April 3, 2017; Denver Post

For some, a “tiny home” is a lifestyle choice, an alternative to the burden and societal impact of the typical single-family dwelling. According to the website The Tiny Life, “People are joining this movement for many reasons, but the most popular reasons include environmental concerns, financial concerns, and the desire for more time and freedom.” For those concerned about the number of individuals and families living on the streets, tiny homes are an affordable way to provide temporary shelter and transitional housing.

Tiny shelters can be placed on small, unused sites. They can be built quickly and inexpensively, and they provide a base for other services and an overall environment that’s better than SROs, shelters, or tent camp cities.

In Nashville, on the grounds of the Glencliff United Methodist Church, a 20-unit subdivision of 220–400 sq. ft. homes is now in development. The Village at Glencliff was conceived by Open Table Nashville, a nonprofit serving the city’s homeless population, as “a loving, hospitable, compassionate, and rehabilitative community for our friends who are transitioning from the streets to move toward permanent supportive housing.” Glencliff “will provide homes for up to 20 residents who are at highest risk of death if they continue living on the streets.”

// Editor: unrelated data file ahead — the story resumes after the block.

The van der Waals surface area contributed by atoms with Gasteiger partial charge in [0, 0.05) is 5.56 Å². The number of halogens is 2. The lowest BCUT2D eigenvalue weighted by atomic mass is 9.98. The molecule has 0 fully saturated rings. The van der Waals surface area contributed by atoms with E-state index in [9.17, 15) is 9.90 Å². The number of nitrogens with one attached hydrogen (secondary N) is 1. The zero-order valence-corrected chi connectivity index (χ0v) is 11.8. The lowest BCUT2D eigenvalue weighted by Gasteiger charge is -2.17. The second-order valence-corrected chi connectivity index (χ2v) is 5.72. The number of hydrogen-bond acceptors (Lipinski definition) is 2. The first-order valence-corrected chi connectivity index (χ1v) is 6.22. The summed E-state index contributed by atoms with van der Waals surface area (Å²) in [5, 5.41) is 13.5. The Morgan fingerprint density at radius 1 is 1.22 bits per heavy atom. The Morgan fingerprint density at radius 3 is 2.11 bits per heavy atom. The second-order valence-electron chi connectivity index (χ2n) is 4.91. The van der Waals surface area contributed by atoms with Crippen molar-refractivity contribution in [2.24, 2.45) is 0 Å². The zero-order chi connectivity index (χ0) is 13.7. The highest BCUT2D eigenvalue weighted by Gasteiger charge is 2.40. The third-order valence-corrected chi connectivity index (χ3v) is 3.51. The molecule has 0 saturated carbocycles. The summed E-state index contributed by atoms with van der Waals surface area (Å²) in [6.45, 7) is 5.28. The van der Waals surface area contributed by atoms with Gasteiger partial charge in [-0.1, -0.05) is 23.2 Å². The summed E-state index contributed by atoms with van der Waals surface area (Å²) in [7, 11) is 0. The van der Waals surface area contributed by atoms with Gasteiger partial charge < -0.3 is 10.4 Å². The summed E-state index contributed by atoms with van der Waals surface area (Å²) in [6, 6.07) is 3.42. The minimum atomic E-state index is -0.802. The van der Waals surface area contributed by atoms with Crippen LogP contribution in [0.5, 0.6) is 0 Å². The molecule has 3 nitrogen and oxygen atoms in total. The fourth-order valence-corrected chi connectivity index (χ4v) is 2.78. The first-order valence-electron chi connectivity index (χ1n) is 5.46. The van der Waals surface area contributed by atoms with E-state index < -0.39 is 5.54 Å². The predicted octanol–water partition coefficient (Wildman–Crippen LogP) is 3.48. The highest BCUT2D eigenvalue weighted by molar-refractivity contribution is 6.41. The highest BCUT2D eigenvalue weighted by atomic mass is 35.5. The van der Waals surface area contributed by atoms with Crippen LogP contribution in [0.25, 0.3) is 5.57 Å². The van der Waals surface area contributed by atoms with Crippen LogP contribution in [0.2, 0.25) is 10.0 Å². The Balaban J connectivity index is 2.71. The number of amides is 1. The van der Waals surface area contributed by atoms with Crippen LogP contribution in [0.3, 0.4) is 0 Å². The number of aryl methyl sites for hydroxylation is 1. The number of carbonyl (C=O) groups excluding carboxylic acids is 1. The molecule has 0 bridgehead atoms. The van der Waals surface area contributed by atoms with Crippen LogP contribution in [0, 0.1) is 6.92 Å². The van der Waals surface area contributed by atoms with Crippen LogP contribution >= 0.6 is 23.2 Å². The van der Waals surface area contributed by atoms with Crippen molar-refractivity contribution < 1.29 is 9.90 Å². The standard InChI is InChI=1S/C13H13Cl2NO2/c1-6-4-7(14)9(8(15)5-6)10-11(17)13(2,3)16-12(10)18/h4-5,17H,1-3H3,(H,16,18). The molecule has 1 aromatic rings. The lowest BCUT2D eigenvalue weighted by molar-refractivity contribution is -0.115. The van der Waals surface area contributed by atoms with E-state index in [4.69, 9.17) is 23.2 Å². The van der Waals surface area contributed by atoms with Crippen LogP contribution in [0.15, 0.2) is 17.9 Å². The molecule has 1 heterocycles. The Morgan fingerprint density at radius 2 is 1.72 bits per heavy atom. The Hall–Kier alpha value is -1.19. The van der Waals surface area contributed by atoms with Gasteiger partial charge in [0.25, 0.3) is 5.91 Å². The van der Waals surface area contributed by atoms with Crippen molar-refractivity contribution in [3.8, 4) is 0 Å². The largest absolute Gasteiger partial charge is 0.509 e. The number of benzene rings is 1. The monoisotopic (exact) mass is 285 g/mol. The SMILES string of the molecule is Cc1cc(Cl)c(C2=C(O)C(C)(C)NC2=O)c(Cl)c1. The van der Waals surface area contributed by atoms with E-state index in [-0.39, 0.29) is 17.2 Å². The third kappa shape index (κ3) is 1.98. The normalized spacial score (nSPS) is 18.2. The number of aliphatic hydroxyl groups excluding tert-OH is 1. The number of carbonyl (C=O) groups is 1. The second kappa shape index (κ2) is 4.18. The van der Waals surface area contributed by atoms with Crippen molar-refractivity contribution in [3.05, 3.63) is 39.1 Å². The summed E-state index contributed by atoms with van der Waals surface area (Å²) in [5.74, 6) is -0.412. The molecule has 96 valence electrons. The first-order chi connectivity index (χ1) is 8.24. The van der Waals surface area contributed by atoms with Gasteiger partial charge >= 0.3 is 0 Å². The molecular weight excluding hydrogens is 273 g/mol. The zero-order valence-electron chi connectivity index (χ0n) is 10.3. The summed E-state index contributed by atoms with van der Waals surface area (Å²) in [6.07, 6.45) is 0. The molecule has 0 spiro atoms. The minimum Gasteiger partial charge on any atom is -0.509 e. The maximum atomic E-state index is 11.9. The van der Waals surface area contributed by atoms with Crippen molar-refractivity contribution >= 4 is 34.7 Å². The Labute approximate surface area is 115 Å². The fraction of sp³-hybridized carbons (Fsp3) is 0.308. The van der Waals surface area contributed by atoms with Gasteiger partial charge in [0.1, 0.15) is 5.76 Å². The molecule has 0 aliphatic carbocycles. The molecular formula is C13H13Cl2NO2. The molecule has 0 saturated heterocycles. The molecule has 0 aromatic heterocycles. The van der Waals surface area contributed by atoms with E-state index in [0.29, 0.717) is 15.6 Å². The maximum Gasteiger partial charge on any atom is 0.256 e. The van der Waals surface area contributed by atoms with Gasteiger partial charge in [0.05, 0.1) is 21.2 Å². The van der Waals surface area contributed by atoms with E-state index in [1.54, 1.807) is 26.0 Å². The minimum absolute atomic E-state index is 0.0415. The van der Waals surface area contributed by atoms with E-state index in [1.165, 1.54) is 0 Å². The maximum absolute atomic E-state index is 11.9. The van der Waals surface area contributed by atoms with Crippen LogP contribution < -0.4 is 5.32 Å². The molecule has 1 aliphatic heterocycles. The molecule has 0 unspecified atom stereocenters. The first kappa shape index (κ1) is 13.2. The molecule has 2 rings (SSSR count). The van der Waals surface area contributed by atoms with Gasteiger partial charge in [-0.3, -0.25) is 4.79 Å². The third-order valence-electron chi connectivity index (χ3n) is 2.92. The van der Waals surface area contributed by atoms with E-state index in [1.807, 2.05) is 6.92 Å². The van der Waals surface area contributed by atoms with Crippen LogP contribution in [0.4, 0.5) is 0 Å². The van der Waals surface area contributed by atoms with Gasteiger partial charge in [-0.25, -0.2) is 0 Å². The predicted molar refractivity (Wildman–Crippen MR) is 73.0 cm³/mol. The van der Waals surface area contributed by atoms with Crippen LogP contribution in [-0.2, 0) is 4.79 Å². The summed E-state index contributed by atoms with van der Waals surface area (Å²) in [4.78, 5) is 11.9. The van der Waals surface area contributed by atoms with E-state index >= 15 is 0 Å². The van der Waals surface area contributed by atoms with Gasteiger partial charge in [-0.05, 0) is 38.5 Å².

Elsewhere in Nashville, Infinity Village offers temporary shelter in 60-square-foot buildings that, according to Good Housekeeping, feature “a single door and window…a Murphy bed, mini fridge, and heating and air conditioning.” Just this week, approval was granted for a similar effort in Denver.

The Colorado Village Collaborative—an organization that includes Denver Homeless Out Loud, the Interfaith Alliance, Bayaud Enterprises and other groups—requested the zoning permit to build the project…eleven 8-foot-by-12-foot shelters, as well as communal kitchen, bathroom and shower facilities, on land leased from the Urban Land Conservancy.

As NPQ has previously reported, though this problem affects an estimated half million Americans nightly, this approach is not without its critics. Many just don’t want homeless people as their neighbors. According to The Contributor, Pat Neil, a lifelong resident of the neighborhood near the planned Village at Glencliff, voiced her fears at a community forum. “I’m afraid that these homeless people are going to bring their friends and they’re going to end up in my backyard. I think that there’s plenty of areas in Nashville that it could be built instead of in our backyard.”

From the perspective of those looking for a permanent end to homelessness, these are but transitional efforts that will prove ineffective if the underlying problem of the lack of affordable housing and mental health services is not solved. Ingrid McIntyre, founder and executive director of Open Table Nashville, saw the larger picture in an interview with StyleBlueprint. “We want to disrupt cycles of poverty,” she said. “Find the root cause. Housing ends homelessness.”—Martin Levine